Sharona Nazarian: “It is import to demonstrate balance.”

Councilmember Sharona Nazarian picked up on the Association’s mom-and-pop talking point. “Obviously this is a tough issue and we want to protect our tenants,” she said. “But many of our landlords are small business owners or mom-and-pop property owners and we need to get back to normal. I support the recommendations.”

Other councilmembers stuck to their own talking points. Lili Bosse asked about the monthly dollar rent increase for the average Chapter 5 household ($61) and the percentage increase in neighboring cities (a range of 3% to 8%) to suggest that the 5.9% recommended rent increase for was not out-of-line.

Then Bosse pivoted to the rent subsidy: Wasn’t there money already set aside for another rent relief program? Bosse was apparently suggesting that a rent subsidy could offset the 5.9% rent increase for certain households. Assistant City Manager Ryan Gohlich said about $600,000. Bosse responded, “Is the Rent Stabilization Commission working on the guidelines?” Gohlich reminded councilmembers that they had formed an ad-hoc committee last year to create a program.

That committee met once and came to no program definition. Since then it has been crickets from city hall: no word about a rent subsidy. Perhaps this whopping increase will put fuel to the embers?

“What’s the time frame?” Bosse asked. “Very shortly” said the new deputy director for Rent Stabilization Nestor Otazu. But the uncertain tone of Otazu’s response was not reassuring. A better question was why the subsidy program wasn’t already in place to cushion the impact of a 5.9% rent increase.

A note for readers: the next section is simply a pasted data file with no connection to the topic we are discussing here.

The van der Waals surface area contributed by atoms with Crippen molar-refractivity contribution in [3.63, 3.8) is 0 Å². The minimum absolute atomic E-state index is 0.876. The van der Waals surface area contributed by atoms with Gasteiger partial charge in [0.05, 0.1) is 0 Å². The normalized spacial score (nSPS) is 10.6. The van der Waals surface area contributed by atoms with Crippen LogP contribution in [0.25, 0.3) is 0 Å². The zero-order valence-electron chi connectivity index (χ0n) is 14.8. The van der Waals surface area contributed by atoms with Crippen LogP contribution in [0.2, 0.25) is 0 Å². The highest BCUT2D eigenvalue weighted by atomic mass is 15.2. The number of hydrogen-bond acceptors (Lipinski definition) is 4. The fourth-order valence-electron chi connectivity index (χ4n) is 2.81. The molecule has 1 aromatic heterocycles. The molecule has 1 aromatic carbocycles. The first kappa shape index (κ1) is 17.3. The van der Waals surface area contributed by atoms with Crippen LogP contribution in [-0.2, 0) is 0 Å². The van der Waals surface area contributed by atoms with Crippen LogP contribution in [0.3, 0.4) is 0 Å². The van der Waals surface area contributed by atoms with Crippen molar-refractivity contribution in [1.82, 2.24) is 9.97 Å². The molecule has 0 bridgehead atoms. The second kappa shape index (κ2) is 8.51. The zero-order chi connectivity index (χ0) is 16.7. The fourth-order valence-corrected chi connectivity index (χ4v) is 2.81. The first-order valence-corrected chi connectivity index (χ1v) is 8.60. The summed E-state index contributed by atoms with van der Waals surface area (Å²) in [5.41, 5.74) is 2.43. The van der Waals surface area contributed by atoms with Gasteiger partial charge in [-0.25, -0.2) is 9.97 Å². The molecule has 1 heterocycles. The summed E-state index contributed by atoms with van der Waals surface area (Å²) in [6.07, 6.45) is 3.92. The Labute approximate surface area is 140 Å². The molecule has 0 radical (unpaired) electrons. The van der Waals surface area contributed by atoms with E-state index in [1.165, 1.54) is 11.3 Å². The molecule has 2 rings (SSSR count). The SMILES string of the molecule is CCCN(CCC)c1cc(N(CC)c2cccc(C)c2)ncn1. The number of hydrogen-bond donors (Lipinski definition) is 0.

Mayor Julian Gold was less concerned about a subsidy than what landlords have missed. He asked, “How much rent was not collected from tenants or how many left without paying rent?” Assistant city manager Gohlich said there was no “hard data” about it. The city had surveyed landlords about the money owed by tenants, he said, but the survey didn’t get many responses. “We believe they gave up on it or may have been able to recoup a substantial amount of missed rent.”

Gold then asked, “What percentage of rent owed was paid by the state or federal programs?” Gohlich said that more than $10 million was paid to Beverly Hills landlords. Maybe landlord’s weren’t out-of-pocket as much money as they have been claiming?

Councilmember John Mirisch picked up on the theme and questioned staff about the proportion of rent-stabilized units that are renting for market rent or close to it. More than half, Gohlich said, to which Mirisch responded, “The market has outstripped inflation. Landlords are keeping pace with inflation.”

The available data seemed to undermine the case for giving landlords a higher percentage rent increase and for allowing them to recover missed rent increases. Consensus then emerged to follow the staff recommendation and return to rent increases as they are prescribed by the rent stabilization ordinance — including the recommended Chapter 5 rent increase.

Councilmember Lester Friedman at the June 27, 2023 meeting
Vice-Mayor Lester Friedman: ““Is 5.9% a lot? It is.”

“Is 5.9% a lot?” Vice-Mayor Lester Friedman asked rhetorically. “It is. Will it negatively affect people who can least afford it? Yes. But there hasn’t been an increase in the past three years.”

With unanimous agreement City Council adopted a motion to support the staff recommendation including the Chapter 5 rent increase at 5.9% — the largest in three decades. There was no talk about an urgency ordinance to cushion the blow for those households.

Be sure to listen to the phoned-in comment from tenant Victoria Maria who addressed Council about thirty minutes into the discussion. She passionately captured what is at stake when City Council establishes the rent increase.

Note how Mayor Gold unilaterally reduced spoken public comment from the three minutes (as instructed on the agenda) to only two minutes. And witness how the city clerk deprived sixteen tenants and landlords of their voice by not reading our submitted written comments aloud for the benefit of City Council. This was the greatest step backward for local participation in Beverly Hills in a decade.